Poster Presentations: Tuesday, November 2, 2010 |

Sickle Cell Disease Is a Risk Factor for Obstructive Sleep Apnea FREE TO VIEW

JoAnn Eng, MD; George A. Apergis, MD; Samir Fahmy, MD
Author and Funding Information

SUNY Downstate Medical Center, Brooklyn, NY

Chest. 2010;138(4_MeetingAbstracts):322A. doi:10.1378/chest.10362
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PURPOSE: Obstructive Sleep Apnea (OSA) is a common medical condition that disproportionately affects patients with Sickle Cell Disease (SCD). Unlike the general population, a SCD patient’s likelihood of OSA is unrelated to Body Mass Index (BMI). There are few studies that assess the risk of OSA in the SCD population.

METHODS: A retrospective study using historical data was used to identify SCD patients who were referred to the Sleep Laboratory at our institution during a two-year period. Characteristics of the SCD patients, including BMI, Apnea-Hypopnea Index (AHI), % sleep time with oxygen saturation ≤89% and whether a diagnosis of OSA was made, were identified and analyzed.

RESULTS: SCD patients referred to the Sleep Lab had a mean age of 12.5 years and mean BMI of 19.1. Overall, 67% of these SCD patients were diagnosed with OSA. The risk of OSA was unrelated to obesity as mean BMI for SCD patients with OSA was 16.9 compared to a mean BMI of 22.9 in SCD patients with no OSA. BMI was also significantly lower among SCD patients with OSA compared to the general population. SCD patients with OSA had a mean AHI of 4.3 and a mean % sleep time with oxygen saturation ≤89% of 27%, suggesting a higher degree of desaturation compared to other OSA patients.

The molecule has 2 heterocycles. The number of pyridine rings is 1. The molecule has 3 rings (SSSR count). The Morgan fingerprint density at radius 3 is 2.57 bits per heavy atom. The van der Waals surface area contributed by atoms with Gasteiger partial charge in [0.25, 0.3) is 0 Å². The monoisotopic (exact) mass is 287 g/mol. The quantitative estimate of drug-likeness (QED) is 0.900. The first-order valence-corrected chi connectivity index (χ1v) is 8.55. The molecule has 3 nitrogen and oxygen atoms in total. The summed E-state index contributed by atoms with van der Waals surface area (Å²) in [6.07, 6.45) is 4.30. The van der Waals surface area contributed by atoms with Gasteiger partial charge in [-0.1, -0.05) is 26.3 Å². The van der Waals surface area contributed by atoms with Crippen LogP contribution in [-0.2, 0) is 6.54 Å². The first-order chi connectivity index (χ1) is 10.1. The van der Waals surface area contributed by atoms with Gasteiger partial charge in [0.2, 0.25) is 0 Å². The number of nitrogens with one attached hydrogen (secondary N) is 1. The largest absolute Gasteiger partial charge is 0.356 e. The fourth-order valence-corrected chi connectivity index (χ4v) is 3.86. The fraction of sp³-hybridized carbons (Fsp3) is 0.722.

CONCLUSION: This study confirms that OSA among SCD patients is high, and, unlike the general population, the presence of OSA in SCD patients is unrelated to obesity or elevated BMI. SCD patients with OSA have a higher degree of desaturation than other OSA patients. The reason for a higher degree of desaturation among this special population is not yet fully understood.

CLINICAL IMPLICATIONS: The degree of desaturation in OSA in the SCD population is significant. Greater emphasis on screening and evaluation is warranted within the SCD community, and more research is necessary to identify the mechanisms involved in OSA in SCD patients.

DISCLOSURE: JoAnn Eng, No Financial Disclosure Information; No Product/Research Disclosure Information

12:45 PM - 2:00 PM




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